Very often of late I have been heard to yell "WHAT ARE YOU....." quickly followed by "I DON'T WANT TO KNOW!!!!!" when coming into contact with my youngest child.
Eclair does things that other children her age do not. Most of the time, when a child reaches the age of ten, they have learned a little impulse control. The totally-over-the-top-insane and destructive ideas that crop up in their little minds are tempered by the little bit of common sense they have gained in a decade of experience. Or at least fear that they will surely be smitten by Mom if they act on those impulses.
Not so with Eclair. Mostly, she thinks about the consequences after she has already executed the idea that popped into her head.
Let's just review three examples from the last 24 hours.
Yesterday afternoon, she colored every molecule of the surface of the stepping stone path leading up to the house with sidewalk chalk. Anyone but Eclair would know that this will result in pink and green and yellow and white footprints on my dark brown entry carpet. Anyone but Eclair.
At school, she discovered a very small hole in the knee of her pants. Probably less than a millimeter in size. By the end of school, her left pant leg was in tatters from the knee down as a result of six hours of fiddling around with the tiny little hole. Unfortunately, this happens at least twice a month. Thank heaven summer is coming, we are running out of pants.
And then, there are the shoes. We have always had shoe issues with this child. She leaves them outside, inside, under the couch, in a kitchen cabinet, under the sink, under my desk, in the playroom, in the car, inside the front door, outside the front door, and sometimes even in her room where they actually belong. Yesterday morning when it was time to put the shoes on to leave for school, the shoes could not be found. We looked EVERYWHERE. Inside, outside, over, under, behind and through. We found only one tennis shoe.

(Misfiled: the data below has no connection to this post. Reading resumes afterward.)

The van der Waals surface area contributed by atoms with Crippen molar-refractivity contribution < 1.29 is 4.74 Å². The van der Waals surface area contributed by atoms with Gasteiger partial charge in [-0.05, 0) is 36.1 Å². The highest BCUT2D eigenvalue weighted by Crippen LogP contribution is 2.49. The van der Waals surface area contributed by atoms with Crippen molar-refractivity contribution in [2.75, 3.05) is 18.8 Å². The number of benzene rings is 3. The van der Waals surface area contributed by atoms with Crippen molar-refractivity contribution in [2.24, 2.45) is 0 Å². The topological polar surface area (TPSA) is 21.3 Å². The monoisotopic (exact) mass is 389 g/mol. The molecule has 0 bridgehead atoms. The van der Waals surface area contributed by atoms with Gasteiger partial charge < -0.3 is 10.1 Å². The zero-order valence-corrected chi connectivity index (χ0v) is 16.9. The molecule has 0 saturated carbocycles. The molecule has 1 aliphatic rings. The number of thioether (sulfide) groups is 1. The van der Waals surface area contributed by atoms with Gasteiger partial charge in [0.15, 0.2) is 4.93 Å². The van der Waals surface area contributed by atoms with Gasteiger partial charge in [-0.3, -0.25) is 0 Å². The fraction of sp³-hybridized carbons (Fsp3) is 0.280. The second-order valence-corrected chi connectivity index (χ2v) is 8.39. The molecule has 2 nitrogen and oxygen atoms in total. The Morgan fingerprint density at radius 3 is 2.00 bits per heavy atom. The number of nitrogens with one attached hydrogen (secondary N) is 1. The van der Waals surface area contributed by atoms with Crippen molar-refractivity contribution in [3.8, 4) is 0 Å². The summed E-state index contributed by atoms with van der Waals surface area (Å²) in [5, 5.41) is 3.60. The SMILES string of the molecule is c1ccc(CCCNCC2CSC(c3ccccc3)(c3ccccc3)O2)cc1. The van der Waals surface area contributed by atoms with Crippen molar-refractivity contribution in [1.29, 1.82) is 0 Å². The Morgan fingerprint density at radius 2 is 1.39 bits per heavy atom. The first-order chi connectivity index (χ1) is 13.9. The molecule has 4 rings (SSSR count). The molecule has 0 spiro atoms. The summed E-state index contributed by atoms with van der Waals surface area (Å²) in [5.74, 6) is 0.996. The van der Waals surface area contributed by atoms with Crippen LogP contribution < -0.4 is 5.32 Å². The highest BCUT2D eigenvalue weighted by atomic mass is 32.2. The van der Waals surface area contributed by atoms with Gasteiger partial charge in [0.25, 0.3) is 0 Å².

Her choices when we cannot find the tennis shoes are to wear snow boots (there is no snow), her dress boots (which she is not allowed to wear without extremely close supervision lest she destroy them), or her Sunday shoes (with heels she complains about constantly). In desperation, I dug through the closet she shares with Thing One, which is filled with Thing One's Imelda Marcos Shoe Collection. I finally found a pair of old tennis shoes that were just big enough to still fit.
Later that day, she said "Mom, I found my missing shoe."
"Seriously? Where in the world was it?"
That means she left her classroom, rode the bus home, walked home from the bus stop
WEARING ONLY ONE SHOE.
"WHAT WERE YOU.....I DON'T EVEN WANT TO KNOW."